Peter Miller writing about truth and trust this month brought a timely reminder of the question, 'what is true'. And can we bottle and brand it?
Miller, chief executive of Australia's NewsMediaWorks, writes of the importance of reader revenue in the finances that fund journalism, and says "94 per cent of Australians see our news brands as deserving of their time and attention, and they also see news brands as their most trusted media.
"The twin pillars of trust and reach present advertisers with an opportunity to target their prospects using the tremendously creative canvas of print, and the smart interactivity of digital."
Publisher members would have you believe that their journalism is worthy of that trust. Not everyone believes so; a group in Queensland got so agitated by News Corp's perceived position on global warming that they literally called "bullshit" on the publisher, dumping a cartload of manure in the doorway of their Brisbane headquarters. Others lay on the pavement in a protest outside News' Sydney headquarters. James Murdoch and former corporate functions commercial finance manager Emily Townsend have also contributed expressions in a healthy if unbalanced debate.
But when 'truth' is for sale, who's to say whether the proposition itself is real?
Sitting in a restaurant last weekend, my attention was drawn to a hatchback parked opposite, signwritten with the brand, 'trueAU.news', which it turns out is the registered business name of a Brisbane sole trader.
.news is now, of course, a registerable domain, but the combination of 'true' and 'news' aroused my journalistic sensitivities, especially when its related site asks you how you want to pay for exposure - in kind, money, or both, or to "supply a product to be reviewed" - and the value of your budget.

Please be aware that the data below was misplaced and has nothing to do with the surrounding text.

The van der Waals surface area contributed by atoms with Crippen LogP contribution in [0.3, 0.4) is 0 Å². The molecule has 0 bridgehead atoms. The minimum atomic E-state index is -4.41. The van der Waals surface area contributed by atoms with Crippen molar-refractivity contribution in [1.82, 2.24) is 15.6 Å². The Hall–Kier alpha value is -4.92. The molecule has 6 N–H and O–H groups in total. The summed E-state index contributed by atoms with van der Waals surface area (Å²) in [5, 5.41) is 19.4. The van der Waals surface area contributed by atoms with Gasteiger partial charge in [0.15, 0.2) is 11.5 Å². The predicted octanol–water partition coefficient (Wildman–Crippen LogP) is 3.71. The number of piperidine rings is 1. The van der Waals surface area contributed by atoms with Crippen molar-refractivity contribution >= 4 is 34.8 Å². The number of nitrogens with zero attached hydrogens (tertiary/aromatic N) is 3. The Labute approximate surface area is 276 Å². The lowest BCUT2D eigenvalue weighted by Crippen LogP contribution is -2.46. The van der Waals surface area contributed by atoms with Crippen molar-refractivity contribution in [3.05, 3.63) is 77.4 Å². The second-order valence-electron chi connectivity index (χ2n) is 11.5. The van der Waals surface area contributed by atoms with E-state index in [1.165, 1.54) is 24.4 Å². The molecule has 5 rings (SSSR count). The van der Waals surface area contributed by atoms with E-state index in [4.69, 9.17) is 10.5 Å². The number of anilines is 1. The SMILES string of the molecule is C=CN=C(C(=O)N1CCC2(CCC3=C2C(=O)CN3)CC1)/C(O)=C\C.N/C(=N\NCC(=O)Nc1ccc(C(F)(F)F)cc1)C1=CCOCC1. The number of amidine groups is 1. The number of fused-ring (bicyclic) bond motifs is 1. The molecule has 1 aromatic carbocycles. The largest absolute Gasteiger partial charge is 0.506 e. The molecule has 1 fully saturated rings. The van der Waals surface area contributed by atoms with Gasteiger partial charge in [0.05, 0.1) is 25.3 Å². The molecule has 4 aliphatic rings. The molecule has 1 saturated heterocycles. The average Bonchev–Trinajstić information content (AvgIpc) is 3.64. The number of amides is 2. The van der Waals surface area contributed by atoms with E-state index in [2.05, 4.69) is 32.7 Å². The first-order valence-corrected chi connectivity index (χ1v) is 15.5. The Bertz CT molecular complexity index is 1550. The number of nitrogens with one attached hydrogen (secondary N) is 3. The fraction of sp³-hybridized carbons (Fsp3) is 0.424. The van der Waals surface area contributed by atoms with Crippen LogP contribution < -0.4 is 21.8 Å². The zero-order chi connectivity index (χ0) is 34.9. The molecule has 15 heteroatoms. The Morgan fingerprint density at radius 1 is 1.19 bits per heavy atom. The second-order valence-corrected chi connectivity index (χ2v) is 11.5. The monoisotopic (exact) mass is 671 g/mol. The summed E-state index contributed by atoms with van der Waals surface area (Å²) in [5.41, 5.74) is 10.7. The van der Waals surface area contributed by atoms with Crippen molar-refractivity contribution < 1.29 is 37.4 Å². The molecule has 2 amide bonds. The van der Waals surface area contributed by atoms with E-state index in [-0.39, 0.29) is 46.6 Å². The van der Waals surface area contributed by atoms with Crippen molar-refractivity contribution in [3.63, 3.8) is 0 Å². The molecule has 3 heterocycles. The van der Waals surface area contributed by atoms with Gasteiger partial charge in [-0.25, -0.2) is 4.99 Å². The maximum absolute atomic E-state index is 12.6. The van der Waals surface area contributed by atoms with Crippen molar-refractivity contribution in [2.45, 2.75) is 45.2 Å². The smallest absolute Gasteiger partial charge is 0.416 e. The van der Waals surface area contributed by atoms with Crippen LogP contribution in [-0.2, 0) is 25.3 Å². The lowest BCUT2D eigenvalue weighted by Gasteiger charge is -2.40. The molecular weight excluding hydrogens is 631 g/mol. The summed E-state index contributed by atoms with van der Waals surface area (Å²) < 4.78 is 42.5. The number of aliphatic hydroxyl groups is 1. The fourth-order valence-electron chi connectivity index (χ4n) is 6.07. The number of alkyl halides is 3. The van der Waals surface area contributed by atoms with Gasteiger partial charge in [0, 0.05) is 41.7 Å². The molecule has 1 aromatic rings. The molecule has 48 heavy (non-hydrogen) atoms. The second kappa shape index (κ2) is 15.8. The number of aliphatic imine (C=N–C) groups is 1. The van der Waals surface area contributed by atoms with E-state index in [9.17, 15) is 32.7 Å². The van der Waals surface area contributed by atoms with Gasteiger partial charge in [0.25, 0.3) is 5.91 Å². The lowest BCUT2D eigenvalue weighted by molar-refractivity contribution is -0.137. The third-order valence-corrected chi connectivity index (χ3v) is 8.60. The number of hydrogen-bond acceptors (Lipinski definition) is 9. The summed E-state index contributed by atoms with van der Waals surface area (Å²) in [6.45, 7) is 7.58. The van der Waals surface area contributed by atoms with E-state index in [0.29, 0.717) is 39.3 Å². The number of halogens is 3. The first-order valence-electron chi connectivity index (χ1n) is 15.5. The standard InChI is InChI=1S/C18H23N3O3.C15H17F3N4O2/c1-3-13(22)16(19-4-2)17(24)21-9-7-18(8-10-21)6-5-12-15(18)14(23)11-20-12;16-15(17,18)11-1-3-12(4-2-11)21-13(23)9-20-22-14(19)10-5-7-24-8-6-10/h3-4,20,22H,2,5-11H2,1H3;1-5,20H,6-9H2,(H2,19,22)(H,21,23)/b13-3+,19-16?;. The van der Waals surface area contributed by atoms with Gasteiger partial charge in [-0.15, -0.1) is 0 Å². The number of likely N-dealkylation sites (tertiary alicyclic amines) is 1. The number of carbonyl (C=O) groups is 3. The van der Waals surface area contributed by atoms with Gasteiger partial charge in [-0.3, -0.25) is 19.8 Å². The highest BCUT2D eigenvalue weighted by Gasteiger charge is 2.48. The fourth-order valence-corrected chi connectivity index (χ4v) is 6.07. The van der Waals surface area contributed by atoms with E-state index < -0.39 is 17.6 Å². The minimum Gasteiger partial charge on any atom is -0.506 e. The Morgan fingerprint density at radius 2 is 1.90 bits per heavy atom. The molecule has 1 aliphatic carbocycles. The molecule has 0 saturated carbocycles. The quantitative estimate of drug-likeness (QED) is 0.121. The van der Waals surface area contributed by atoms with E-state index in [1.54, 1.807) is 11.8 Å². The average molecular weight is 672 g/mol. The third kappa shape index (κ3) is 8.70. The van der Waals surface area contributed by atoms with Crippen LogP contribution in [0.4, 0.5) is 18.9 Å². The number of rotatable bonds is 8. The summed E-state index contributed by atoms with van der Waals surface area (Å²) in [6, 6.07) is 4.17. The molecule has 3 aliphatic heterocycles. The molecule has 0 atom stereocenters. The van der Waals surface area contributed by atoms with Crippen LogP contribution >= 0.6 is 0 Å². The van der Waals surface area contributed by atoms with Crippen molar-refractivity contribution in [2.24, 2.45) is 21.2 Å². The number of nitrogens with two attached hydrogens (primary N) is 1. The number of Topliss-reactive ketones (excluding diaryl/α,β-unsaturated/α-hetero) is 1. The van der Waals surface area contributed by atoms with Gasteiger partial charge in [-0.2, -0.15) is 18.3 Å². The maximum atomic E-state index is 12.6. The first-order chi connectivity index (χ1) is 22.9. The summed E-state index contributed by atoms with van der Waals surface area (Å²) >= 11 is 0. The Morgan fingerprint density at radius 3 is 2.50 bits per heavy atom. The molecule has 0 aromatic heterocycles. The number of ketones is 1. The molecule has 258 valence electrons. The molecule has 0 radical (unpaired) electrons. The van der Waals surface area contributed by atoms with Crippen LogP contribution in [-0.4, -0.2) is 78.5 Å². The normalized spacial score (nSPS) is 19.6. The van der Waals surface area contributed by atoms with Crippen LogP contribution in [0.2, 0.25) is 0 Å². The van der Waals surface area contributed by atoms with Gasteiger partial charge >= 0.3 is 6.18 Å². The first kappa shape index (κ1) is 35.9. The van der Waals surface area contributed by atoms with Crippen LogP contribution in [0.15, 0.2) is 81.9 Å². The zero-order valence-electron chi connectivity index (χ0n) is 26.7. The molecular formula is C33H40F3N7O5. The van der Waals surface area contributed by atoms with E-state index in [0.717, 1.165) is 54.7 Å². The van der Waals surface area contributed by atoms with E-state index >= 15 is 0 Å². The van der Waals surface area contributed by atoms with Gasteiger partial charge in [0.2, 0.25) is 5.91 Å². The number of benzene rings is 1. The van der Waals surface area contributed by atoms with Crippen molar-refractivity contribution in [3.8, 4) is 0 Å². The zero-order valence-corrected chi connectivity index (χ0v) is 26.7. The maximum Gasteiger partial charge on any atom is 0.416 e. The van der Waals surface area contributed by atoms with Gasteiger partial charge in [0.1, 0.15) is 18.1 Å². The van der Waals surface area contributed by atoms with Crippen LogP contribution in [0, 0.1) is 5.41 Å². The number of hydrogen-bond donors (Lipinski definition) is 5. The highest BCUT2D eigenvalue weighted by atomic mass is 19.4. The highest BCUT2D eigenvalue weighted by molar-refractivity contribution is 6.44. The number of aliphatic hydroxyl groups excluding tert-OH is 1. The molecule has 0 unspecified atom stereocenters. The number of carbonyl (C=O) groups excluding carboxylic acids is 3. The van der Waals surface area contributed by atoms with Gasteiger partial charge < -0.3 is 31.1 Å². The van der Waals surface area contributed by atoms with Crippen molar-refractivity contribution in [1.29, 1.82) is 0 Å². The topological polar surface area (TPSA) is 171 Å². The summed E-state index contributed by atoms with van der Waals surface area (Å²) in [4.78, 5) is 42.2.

There's no shortage of businesses with 'true' in their brandname. The local hardware store, part of a chain, comes to mind, but in this context we're talking 'value', which you can judge. 'Real' is another word which needs sensitivity, and I can't say I'm happy about TV ads in which a company which is using the brand 'Real Insurance' inflects the word as if it were an adjective.
How do you judge truth in news, especially when you don't know its provenance?
My query on the related 'jointheadventure' site currently goes unanswered, but a search on the Australian Business Register indicates a resident in suburban Morayfield registered the name and a raft of others between 2016 and the middle of last year.
Online, you're soon on Instagram - which of course, wants your personal details as the price of admission - and into a world of over-saturated pictures and gushing prose. Which reminded me of where I came in - with a pleasant enough meal served with too much gush and questionable sincerity in a restaurant which is at least regulated by state authorities.
When it comes to truth and news, it's a case of "buyer beware", though fact-checkers find themselves increasingly busy. More important therefore that those with credentials to be proud of should strut them for all to see.
• Peter Coleman is managing editor of GXpress. You can contact him on email firstname.lastname@example.org
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